Mystery Miniseries 'I Am The Night' Borne From Real-Life Family Secrets TNT's intriguing six-part series features Chris Pine as a washed-up newspaper reporter whose path collides with a teenage girl searching for the truth about her past.


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Mystery Miniseries 'I Am The Night' Borne From Real-Life Family Secrets

Mystery Miniseries 'I Am The Night' Borne From Real-Life Family Secrets

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Chris Pine plays a washed-up newspaper reporter in 1965 Los Angeles in the TNT miniseries I Am the Night. Clay Enos/TNT hide caption

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Clay Enos/TNT

Chris Pine plays a washed-up newspaper reporter in 1965 Los Angeles in the TNT miniseries I Am the Night.

Clay Enos/TNT

On Sunday, the cable network TNT presents a six-part period mystery series called I Am the Night. It reunites Patty Jenkins, who directed the hugely successful Wonder Woman movie, with Chris Pine, who portrays Steve Trevor, Wonder Woman's love interest, in that film and its forthcoming sequel.

In I Am the Night, Pine plays a washed-up newspaper reporter in 1965 Los Angeles. His latest assignment leads him, eventually, to a case involving dark family secrets, police corruption, high-society sexual scandals and several killings — including the still unsolved case of the "Black Dahlia" murder.

There actually are two stories told here, and they take quite a while to intersect – but both of them are intriguing. One is the more standard narrative of a reporter sniffing out a big story, while finding more resistance, and more questions, at every turn. The other is about a teenage girl stumbling on a mystery of her own, one about her own identity and lineage. This is the part of I Am the Night that's the most compelling, because it involves racial tensions and prejudices, and a truly upsetting series of events and revelations – and because, in its basic facts at least, her story is true.

As the miniseries begins, we meet a 16-year-old girl named Pat, played by India Eisley. Pat lives in Nevada, and what she's about to discover is that almost everything she knows about her own life is a lie. Pat, who has light skin and blue eyes, identifies as biracial. She was raised in Nevada by her black mother, and abandoned since birth by her white father – or at least that's what she's always been told.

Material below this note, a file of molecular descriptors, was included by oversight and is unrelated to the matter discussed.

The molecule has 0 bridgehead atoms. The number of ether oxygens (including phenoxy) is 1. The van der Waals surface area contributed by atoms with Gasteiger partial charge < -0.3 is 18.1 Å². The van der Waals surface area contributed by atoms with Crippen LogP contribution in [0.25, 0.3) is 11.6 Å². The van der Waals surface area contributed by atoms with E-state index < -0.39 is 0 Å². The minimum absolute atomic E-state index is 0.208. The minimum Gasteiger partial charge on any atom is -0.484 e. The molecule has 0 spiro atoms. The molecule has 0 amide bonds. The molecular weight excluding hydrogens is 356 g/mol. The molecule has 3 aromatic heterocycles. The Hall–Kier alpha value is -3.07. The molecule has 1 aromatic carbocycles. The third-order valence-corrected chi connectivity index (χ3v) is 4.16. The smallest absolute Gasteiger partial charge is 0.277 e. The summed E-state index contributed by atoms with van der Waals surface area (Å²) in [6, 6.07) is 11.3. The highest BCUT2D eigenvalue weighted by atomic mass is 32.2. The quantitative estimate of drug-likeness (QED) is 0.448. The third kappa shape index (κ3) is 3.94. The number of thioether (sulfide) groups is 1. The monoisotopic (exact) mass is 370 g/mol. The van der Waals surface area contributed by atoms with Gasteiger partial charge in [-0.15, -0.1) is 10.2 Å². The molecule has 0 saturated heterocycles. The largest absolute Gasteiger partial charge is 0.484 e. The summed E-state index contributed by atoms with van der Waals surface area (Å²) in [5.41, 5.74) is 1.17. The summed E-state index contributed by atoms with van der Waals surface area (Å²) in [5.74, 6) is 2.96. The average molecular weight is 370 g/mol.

But one day she finds a birth certificate in her mother's things, which states that Pat's real name is Fauna, her unnamed father is black and her biological mother is someone else – a white woman from Los Angeles, with the last name of Hodel. But if Pat is Fauna, then who is her real birth mother? And who is her father?

Those questions, and that quest, take her to Los Angeles, and her grandfather, George Hodel. This is where things get really interesting, and complicated, and strange. Fauna Hodel actually existed: She wrote an autobiography, called One Day She'll Darken, about uncovering her family secrets.

And Fauna's grandfather George, a prominent Los Angeles gynecologist, existed too. In real life, he eventually became a prime suspect in the 1947 Black Dahlia case — and parts of this TV series are filmed in his actual former family home, designed by Lloyd Wright, son of Frank Lloyd Wright. Family connections, in this story, are everywhere.

Much of I Am the Night, though, is imaginatively fictionalized. The showrunner and principal writer is mystery author Sam Sheridan, who also happens to be the husband of Patty Jenkins. Their approach to this material is a sort of Kodachrome film noir. It has the color-saturated look of the '60s, but has the narrative feel of an earlier era. It's Chinatown, Jake. And it's easy to imagine Pine getting inspiration from Jack Nicholson as he endures beating after beating, and tries to separate fact from fiction in every conversation with a mysterious woman.

In I Am the Night, that role falls to Connie Nielsen, who plays Fauna's grandmother. Director Jenkins has a shared past with her, too: Nielsen played the Amazon queen in Wonder Woman. During a brief window between projects, Jenkins gathered her husband, and two of her movie's stars, and made this mystery series for TNT, directing the first few episodes herself.

The parts of the TV drama that stick closest to the facts are the most satisfying, and the two lead performances are equally strong. Pine gets to display sides of his talent he hasn't shown before — his reporter character may be noble at his core, but most of him is a mess. And Eisley, as Fauna, changes in front of our eyes, just like her character. By the end, she sees herself very differently, and so do we.

These short-form miniseries are fast establishing themselves as one of TV's best genres: HBO's Sharp Objects, Showtime's Patrick Melrose, FX's Fargo. The TNT cable network might not be expected to be a player in those same major leagues – but now, thanks to I Am the Night, it is.